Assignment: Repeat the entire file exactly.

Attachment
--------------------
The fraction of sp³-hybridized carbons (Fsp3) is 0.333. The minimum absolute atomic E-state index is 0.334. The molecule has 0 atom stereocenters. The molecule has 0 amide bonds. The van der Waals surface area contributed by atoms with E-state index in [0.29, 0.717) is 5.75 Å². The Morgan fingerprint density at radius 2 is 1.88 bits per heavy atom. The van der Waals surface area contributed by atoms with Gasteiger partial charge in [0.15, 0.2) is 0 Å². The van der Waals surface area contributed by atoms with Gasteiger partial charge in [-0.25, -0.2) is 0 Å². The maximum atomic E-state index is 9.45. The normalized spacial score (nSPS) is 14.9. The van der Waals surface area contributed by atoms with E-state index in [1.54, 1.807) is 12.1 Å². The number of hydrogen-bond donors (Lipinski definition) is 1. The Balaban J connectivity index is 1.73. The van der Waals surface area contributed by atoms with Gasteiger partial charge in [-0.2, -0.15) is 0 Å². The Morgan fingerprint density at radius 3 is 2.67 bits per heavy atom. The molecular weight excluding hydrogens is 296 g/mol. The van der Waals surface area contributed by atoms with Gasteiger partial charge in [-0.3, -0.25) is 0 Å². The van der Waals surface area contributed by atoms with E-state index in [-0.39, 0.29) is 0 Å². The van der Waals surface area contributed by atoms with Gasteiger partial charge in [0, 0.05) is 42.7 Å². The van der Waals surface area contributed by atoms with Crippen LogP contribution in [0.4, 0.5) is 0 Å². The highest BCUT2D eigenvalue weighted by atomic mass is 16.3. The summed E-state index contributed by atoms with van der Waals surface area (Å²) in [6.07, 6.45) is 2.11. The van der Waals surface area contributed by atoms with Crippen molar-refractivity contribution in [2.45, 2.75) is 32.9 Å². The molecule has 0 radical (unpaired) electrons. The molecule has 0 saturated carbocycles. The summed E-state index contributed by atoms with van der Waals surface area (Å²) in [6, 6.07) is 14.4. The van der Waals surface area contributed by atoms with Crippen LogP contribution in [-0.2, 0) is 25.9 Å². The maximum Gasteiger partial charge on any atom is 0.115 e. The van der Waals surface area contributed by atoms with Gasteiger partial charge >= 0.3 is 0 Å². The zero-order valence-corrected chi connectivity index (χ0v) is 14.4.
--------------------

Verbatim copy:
The fraction of sp³-hybridized carbons (Fsp3) is 0.333. The minimum absolute atomic E-state index is 0.334. The molecule has 0 atom stereocenters. The molecule has 0 amide bonds. The van der Waals surface area contributed by atoms with E-state index in [0.29, 0.717) is 5.75 Å². The Morgan fingerprint density at radius 2 is 1.88 bits per heavy atom. The van der Waals surface area contributed by atoms with Gasteiger partial charge in [0.15, 0.2) is 0 Å². The van der Waals surface area contributed by atoms with Gasteiger partial charge in [-0.25, -0.2) is 0 Å². The maximum atomic E-state index is 9.45. The normalized spacial score (nSPS) is 14.9. The van der Waals surface area contributed by atoms with E-state index in [1.54, 1.807) is 12.1 Å². The number of hydrogen-bond donors (Lipinski definition) is 1. The Balaban J connectivity index is 1.73. The van der Waals surface area contributed by atoms with Gasteiger partial charge in [-0.2, -0.15) is 0 Å². The Morgan fingerprint density at radius 3 is 2.67 bits per heavy atom. The molecular weight excluding hydrogens is 296 g/mol. The van der Waals surface area contributed by atoms with Gasteiger partial charge in [-0.3, -0.25) is 0 Å². The van der Waals surface area contributed by atoms with E-state index in [-0.39, 0.29) is 0 Å². The van der Waals surface area contributed by atoms with Gasteiger partial charge in [0, 0.05) is 42.7 Å². The van der Waals surface area contributed by atoms with Crippen LogP contribution in [0.4, 0.5) is 0 Å². The highest BCUT2D eigenvalue weighted by atomic mass is 16.3. The summed E-state index contributed by atoms with van der Waals surface area (Å²) in [6.07, 6.45) is 2.11. The van der Waals surface area contributed by atoms with Crippen molar-refractivity contribution in [2.45, 2.75) is 32.9 Å². The molecule has 0 radical (unpaired) electrons. The molecule has 0 saturated carbocycles. The summed E-state index contributed by atoms with van der Waals surface area (Å²) in [6, 6.07) is 14.4. The van der Waals surface area contributed by atoms with Crippen LogP contribution in [-0.2, 0) is 25.9 Å². The maximum Gasteiger partial charge on any atom is 0.115 e. The van der Waals surface area contributed by atoms with Gasteiger partial charge >= 0.3 is 0 Å². The zero-order valence-corrected chi connectivity index (χ0v) is 14.4.